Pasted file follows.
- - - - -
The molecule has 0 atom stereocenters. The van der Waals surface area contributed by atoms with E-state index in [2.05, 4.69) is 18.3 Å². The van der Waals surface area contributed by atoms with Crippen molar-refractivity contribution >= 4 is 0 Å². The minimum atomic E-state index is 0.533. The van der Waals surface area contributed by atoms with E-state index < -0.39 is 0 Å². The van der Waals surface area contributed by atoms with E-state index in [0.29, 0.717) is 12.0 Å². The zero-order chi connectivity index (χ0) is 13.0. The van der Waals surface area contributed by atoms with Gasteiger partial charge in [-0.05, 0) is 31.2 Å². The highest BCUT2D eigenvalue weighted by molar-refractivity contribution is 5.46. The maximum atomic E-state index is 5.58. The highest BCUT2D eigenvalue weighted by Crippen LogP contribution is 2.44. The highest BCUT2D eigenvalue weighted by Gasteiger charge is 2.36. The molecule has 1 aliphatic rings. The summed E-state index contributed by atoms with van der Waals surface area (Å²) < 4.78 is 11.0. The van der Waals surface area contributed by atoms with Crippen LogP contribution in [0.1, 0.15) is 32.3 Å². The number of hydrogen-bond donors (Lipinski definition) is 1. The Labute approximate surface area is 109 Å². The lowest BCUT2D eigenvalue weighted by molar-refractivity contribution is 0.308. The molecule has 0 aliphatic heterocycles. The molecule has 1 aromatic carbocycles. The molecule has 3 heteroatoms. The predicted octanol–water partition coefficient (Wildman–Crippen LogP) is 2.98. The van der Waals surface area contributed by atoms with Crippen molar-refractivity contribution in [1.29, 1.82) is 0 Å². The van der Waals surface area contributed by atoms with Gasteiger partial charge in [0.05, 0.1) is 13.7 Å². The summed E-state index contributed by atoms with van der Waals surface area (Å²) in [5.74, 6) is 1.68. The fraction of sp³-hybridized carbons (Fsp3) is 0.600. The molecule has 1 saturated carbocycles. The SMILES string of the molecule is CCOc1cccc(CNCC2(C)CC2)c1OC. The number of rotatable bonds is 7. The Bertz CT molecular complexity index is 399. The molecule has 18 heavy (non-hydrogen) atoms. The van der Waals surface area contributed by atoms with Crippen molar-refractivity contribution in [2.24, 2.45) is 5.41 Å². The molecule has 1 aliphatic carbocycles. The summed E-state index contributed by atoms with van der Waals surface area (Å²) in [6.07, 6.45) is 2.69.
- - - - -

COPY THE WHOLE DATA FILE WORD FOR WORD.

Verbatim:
The molecule has 0 atom stereocenters. The van der Waals surface area contributed by atoms with E-state index in [2.05, 4.69) is 18.3 Å². The van der Waals surface area contributed by atoms with Crippen molar-refractivity contribution >= 4 is 0 Å². The minimum atomic E-state index is 0.533. The van der Waals surface area contributed by atoms with E-state index < -0.39 is 0 Å². The van der Waals surface area contributed by atoms with E-state index in [0.29, 0.717) is 12.0 Å². The zero-order chi connectivity index (χ0) is 13.0. The van der Waals surface area contributed by atoms with Gasteiger partial charge in [-0.05, 0) is 31.2 Å². The highest BCUT2D eigenvalue weighted by molar-refractivity contribution is 5.46. The maximum atomic E-state index is 5.58. The highest BCUT2D eigenvalue weighted by Crippen LogP contribution is 2.44. The highest BCUT2D eigenvalue weighted by Gasteiger charge is 2.36. The molecule has 1 aliphatic rings. The summed E-state index contributed by atoms with van der Waals surface area (Å²) < 4.78 is 11.0. The van der Waals surface area contributed by atoms with Crippen LogP contribution in [0.1, 0.15) is 32.3 Å². The number of hydrogen-bond donors (Lipinski definition) is 1. The Labute approximate surface area is 109 Å². The lowest BCUT2D eigenvalue weighted by molar-refractivity contribution is 0.308. The molecule has 0 aliphatic heterocycles. The molecule has 1 aromatic carbocycles. The molecule has 3 heteroatoms. The predicted octanol–water partition coefficient (Wildman–Crippen LogP) is 2.98. The van der Waals surface area contributed by atoms with Crippen molar-refractivity contribution in [1.29, 1.82) is 0 Å². The van der Waals surface area contributed by atoms with Gasteiger partial charge in [0.05, 0.1) is 13.7 Å². The summed E-state index contributed by atoms with van der Waals surface area (Å²) in [5.74, 6) is 1.68. The fraction of sp³-hybridized carbons (Fsp3) is 0.600. The molecule has 1 saturated carbocycles. The SMILES string of the molecule is CCOc1cccc(CNCC2(C)CC2)c1OC. The number of rotatable bonds is 7. The Bertz CT molecular complexity index is 399. The molecule has 18 heavy (non-hydrogen) atoms. The van der Waals surface area contributed by atoms with Crippen molar-refractivity contribution in [2.24, 2.45) is 5.41 Å². The molecule has 1 aliphatic carbocycles. The summed E-state index contributed by atoms with van der Waals surface area (Å²) in [6.07, 6.45) is 2.69.